Let’s Talk About Sex, Baby!

By Greg Smalley
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Marriage is designed to be a place of trust, security and commitment, and nowhere is this more critical than in the sexual relationship between husband and wife.

Every parent dreads having “the sex talk” with their kids. There’s something about discussing human sexuality with children that creates fear in even the most stout-hearted parent.

In reality, though, husbands and wives have just as much trouble discussing sex with each other. I’m talking face-to-face, with no kids in the room! Maybe we think the subject is just too embarrassing. Or we’re harboring past sexual baggage or hiding an addiction. Maybe we don’t want to hurt our spouse’s feelings or rock the boat. Or maybe we just feel like talking about sex will dilute some of the mystery and romance of the act itself.

Whatever the case, many couples can go through their entire marriage without ever discussing their sexual relationship in any great detail. They want their kids to be able to come to them openly and honestly to address their questions about sex in an environment of safety. But they don’t expect the same thing of each other!

Marriage is designed to be a place of trust, security and commitment, and nowhere is this more critical than in the sexual relationship between husband and wife. We can’t give ourselves away completely to another person unless we feel safe doing so. Only within the shelter of the protective covering marriage provides is it possible for man and wife to become “one flesh” without reservations.

For women, in particular, open communication about sex is critical. A history of sexual trauma, abuse, addiction, abortion or disease, as well as menopause, premenstrual syndrome (PMS), menstruation, pregnancy, childbirth, breastfeeding and caring for infants and children, can have profound effects on a woman’s sexuality. Some women avoid sex because they fear becoming pregnant (again).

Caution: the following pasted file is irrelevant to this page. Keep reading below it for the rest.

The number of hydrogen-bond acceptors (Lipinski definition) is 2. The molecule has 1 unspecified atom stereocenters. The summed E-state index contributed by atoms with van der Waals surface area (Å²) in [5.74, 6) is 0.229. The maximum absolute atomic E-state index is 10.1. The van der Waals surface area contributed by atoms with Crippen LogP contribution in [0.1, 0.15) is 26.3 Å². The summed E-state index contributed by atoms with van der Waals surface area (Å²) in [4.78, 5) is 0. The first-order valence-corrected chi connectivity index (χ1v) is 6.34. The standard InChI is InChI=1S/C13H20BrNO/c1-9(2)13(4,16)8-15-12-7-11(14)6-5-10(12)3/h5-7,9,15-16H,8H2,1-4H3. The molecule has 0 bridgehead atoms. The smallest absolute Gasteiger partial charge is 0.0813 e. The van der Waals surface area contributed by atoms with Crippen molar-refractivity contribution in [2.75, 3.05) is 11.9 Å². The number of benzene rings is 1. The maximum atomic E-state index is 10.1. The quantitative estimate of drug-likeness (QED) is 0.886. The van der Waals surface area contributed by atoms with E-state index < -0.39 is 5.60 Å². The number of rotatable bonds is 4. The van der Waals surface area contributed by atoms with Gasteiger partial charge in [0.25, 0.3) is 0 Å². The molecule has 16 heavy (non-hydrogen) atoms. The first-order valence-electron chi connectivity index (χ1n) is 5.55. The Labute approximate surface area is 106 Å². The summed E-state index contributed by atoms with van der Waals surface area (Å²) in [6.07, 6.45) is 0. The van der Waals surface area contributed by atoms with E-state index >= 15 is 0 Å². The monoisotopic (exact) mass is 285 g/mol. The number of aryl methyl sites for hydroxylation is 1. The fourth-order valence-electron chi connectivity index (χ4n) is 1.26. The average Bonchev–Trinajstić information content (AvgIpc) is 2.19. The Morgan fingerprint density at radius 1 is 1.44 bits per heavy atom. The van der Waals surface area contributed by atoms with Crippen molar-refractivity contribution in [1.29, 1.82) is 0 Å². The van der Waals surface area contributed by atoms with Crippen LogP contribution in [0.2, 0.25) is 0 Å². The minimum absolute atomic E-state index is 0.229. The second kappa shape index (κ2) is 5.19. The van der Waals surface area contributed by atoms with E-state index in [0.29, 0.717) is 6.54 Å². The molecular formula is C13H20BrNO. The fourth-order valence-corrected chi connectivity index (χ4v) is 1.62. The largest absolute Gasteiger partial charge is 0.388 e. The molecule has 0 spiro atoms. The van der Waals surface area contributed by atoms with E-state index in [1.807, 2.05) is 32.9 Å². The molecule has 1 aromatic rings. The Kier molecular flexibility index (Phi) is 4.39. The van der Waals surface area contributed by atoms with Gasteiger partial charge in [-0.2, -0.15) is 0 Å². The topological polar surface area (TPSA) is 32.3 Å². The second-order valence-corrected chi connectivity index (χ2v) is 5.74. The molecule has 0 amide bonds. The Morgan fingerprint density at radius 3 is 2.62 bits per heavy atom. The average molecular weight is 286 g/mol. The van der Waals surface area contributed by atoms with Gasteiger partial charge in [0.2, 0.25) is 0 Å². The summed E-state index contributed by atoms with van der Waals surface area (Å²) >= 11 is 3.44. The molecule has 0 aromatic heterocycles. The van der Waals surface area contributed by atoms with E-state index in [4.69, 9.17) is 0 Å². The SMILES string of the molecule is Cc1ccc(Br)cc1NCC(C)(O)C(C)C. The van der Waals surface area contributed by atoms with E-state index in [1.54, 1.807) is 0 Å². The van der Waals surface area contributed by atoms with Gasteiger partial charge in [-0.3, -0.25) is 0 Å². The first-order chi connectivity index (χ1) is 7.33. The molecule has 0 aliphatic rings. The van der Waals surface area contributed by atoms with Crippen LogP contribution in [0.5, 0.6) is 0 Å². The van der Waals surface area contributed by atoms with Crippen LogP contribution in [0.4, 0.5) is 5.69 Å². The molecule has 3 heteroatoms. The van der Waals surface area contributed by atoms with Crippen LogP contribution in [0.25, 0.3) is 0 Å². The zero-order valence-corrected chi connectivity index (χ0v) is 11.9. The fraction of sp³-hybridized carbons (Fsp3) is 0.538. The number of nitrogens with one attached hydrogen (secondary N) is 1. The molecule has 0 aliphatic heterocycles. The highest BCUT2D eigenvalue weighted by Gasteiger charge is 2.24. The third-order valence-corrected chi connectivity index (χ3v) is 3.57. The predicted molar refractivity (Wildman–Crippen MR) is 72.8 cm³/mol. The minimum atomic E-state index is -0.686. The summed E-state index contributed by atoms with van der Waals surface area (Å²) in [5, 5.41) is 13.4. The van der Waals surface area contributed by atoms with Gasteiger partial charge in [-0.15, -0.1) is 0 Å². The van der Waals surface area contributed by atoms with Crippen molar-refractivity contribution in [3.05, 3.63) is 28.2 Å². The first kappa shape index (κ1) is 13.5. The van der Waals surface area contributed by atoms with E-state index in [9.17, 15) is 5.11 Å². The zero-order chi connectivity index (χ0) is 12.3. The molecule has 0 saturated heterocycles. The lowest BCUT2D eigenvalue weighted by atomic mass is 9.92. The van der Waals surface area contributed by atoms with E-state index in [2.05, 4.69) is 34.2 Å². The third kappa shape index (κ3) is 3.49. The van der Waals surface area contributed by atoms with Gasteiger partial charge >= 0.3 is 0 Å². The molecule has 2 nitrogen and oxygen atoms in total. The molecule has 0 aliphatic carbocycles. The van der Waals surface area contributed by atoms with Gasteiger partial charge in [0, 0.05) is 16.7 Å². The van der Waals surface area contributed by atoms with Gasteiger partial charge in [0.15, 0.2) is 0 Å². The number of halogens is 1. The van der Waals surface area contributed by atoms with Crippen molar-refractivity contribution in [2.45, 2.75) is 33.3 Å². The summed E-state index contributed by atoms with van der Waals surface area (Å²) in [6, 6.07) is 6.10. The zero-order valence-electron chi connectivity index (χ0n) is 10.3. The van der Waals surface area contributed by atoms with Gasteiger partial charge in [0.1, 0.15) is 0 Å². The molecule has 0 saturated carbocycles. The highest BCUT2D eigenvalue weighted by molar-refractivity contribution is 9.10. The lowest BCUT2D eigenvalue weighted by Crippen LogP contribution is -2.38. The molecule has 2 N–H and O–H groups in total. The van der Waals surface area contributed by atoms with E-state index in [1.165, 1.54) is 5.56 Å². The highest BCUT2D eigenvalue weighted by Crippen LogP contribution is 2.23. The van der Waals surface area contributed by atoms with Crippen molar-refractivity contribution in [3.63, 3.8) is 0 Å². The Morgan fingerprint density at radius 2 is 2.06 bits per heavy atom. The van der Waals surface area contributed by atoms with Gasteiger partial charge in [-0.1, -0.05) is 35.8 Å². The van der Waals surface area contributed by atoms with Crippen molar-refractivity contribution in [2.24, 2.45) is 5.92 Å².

These are not topics to be swept under the rug! In every case, the important thing is for husbands and wives to sit down and talk about what each partner is feeling and what each wants. Take time to listen and understand each other. Here, as in every other area of marriage, good communication is the key to a healthy and mutually fulfilling relationship.

But it’s not just important to talk about “maintenance” when it comes to sex. You need to talk about your likes, your desires and your turn-ons. Admittedly, newlyweds are better at exploring this territory than those who have been married for years or decades. But this should not be a one-time conversation that you only have during the energetic and passion-charged days of being newly married. After the initial stages of discovery and exploration, many couples simply fall into a lifelong sexual routine or rut with little variation in the formula. But this is something you need to revisit throughout your marriage. No matter what stage you’re at, don’t be afraid to talk about things you’d like to try sexually (assuming they are biblically permissible and mutually edifying to both partners). And don’t hesitate to reflect on your past sexual adventures as a couple. Reminisce about those fun sexual experiences early in your marriage. And ask your spouse, “What did you like about our intimate time together last night?” Even as you pose that question, be ready to answer when it is asked of you.